In the words of one writer, “Even though Arnie Weimer holds the Master of Fine Arts Degree from the University of Cincinnati, he contends that experience has been his best teacher. During his over 30 years in Alaska, he has experimented with many styles and mediums. Bronze, oil, stone, wood, watercolor, printmaking, and jewelry are some of the many mediums in which Arnie has worked.

Arnie also has experience with the uniquely northern art of snow sculpting. He captained teams that placed in the Capital City Snow Sculpting Competition, winning first and second place in consecutive years. His first place team represented the state of Alaska at the National Snow Sculpting Competition, where they won a Spectators Choice Award for their sculpture, the bust of a Tlingit Chief.

Arnie worked with many native artists while he was employed by the Indian Studies Program in the public schools. He also operated a studio for several years where many Alaskan artists gathered to practice their work. Consequently, Arnie’s work shows influences from the many forms of art indigenous to Alaska.

Recently, Arnie has focused his talents on creating watercolor originals and reproduction prints, as well as embossed etchings featuring heavy influence of traditional Alaska native artwork. Arnie now lives in Juneau with his two cats and his dog Zorro. On many a summer day, Arnie can be spotted on a sidewalk or in a park, sketching or painting his next work of art.”

Back from the Territory, I share this with you, before I light out again.

Below – “One Round the Sun”; “Mosquito Legend”; “Salmon Song”; “Spirit Dance”; “Whale Spirit Dancer”; “Whale of a Time.”






Fancies in Springtime: William Kittredge

“We tell stories to talk out the trouble in our lives, trouble otherwise so often so unspeakable. It is one of our main ways of making our lives sensible. Trying to live without stories can make us crazy. They help us recognize what we believe to be most valuable in the world, and help us identify what we hold demonic.”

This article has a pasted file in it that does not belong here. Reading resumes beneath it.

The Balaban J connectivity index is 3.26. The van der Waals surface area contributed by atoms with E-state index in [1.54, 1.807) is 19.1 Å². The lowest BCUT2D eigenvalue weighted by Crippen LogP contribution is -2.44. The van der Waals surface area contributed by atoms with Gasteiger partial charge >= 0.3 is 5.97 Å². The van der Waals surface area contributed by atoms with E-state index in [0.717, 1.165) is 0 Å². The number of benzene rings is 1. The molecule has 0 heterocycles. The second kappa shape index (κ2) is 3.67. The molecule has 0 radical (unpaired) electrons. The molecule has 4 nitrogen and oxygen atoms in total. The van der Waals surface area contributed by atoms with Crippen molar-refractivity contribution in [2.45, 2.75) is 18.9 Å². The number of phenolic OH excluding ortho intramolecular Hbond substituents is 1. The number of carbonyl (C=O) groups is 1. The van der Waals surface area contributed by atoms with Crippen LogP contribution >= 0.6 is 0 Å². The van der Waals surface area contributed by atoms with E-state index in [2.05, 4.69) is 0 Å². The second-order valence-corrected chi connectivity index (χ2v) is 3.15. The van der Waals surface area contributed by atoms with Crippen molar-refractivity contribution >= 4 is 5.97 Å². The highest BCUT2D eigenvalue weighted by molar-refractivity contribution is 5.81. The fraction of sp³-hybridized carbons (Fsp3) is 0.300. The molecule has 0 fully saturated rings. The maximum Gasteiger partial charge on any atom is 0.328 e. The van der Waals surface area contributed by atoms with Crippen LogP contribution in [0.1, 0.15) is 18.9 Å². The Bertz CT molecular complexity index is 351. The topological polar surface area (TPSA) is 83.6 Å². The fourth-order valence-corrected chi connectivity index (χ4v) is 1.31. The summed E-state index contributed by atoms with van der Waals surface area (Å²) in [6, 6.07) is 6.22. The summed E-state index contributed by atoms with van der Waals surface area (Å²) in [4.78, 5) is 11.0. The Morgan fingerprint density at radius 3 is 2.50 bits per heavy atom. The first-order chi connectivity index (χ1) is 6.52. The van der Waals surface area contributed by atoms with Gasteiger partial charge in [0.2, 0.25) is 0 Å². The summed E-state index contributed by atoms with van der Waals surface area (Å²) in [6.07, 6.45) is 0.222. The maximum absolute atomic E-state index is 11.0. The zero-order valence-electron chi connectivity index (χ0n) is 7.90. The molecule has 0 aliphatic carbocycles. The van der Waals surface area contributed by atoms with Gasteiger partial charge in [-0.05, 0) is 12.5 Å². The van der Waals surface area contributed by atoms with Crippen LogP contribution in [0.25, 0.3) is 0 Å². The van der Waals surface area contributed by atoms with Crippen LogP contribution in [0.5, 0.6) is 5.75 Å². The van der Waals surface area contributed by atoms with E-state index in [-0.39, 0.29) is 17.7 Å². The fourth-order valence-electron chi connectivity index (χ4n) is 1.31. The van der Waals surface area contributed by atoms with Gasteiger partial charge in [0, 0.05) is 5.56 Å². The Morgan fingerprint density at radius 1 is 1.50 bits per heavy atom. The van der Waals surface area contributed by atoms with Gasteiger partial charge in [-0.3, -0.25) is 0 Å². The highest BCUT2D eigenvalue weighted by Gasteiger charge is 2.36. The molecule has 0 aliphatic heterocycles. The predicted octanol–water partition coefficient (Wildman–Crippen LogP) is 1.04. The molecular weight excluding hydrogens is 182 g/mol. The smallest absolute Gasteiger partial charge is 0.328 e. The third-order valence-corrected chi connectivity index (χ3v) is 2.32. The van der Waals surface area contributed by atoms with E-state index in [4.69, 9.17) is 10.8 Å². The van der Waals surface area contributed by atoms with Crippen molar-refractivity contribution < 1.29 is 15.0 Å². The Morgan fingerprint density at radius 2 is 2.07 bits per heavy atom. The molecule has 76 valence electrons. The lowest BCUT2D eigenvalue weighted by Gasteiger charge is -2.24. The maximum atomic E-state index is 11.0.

A Fifth Poem for Today

“Speckled Trout”
By Ron Rash

Water-flesh gleamed like mica:
orange fins, red flankspots, a char
shy as ginseng, found only
in spring-flow gaps, the thin clear
of faraway creeks no map
could name. My cousin showed me
those hidden places. I loved
how we found them, the way we
followed no trail, just stream-sound
tangled in rhododendron,
to where slow water opened
a hole to slip a line in,
and lift as from a well bright
shadows of another world,
held in my hand, their color
already starting to fade.

American Art – Part V of V: Adam Harrison

Artist Statement: “My most recent series has been an exploration of particular places that have been part of my daily life.

Over the past two years I have composed several large paintings that in essence have recorded my personal experiences with each location. It has been my goal to capture as honestly as possible the characteristics that individualize a specific space. It is typical for me to spend four to six months at one site, revisiting the canvas regularly, developing the image over a long period of time. The canvas then begins to take the shape of a living journal, documenting my experiences and interactions in a pictorial language. Everything within my worksite becomes important and in one way or another is woven into the structure of the canvas. Things such as changing wind patterns, migrating birds, wild tomcats, personal accounts, is (if not noted in the painting) impressed deeply into my understanding of that environment.

The work varies from vast cityscapes to empty, foreboding interiors. The most important thematic attribute to the work is stillness. Surprisingly, the scenes take place in a busy city where constant motion and activity abound, yet my paintings are void of the chaos of city life. There are no people, no cars, and no visible activity present within the compositions which may lead the viewer to think that the spaces are lonely and deserted; however, the treatment of light and color give the feeling of life’s energy.

The greatest hope for my artwork is that others would have a strong emotional response to it. I believe the better my understanding of a place in which I work and everything that makes it breathe: its history, the community who live and work there, traffic patterns, bird sounds, the more faithful my painting will be to the fullness of that area; making the work much more believable and therefore more tangible to the viewer.”

Below – “Lincoln Place”; “Ocean Park Alleyway”; “1900 Pico”; “Lapin”; “Santa Monica”; “South Street.”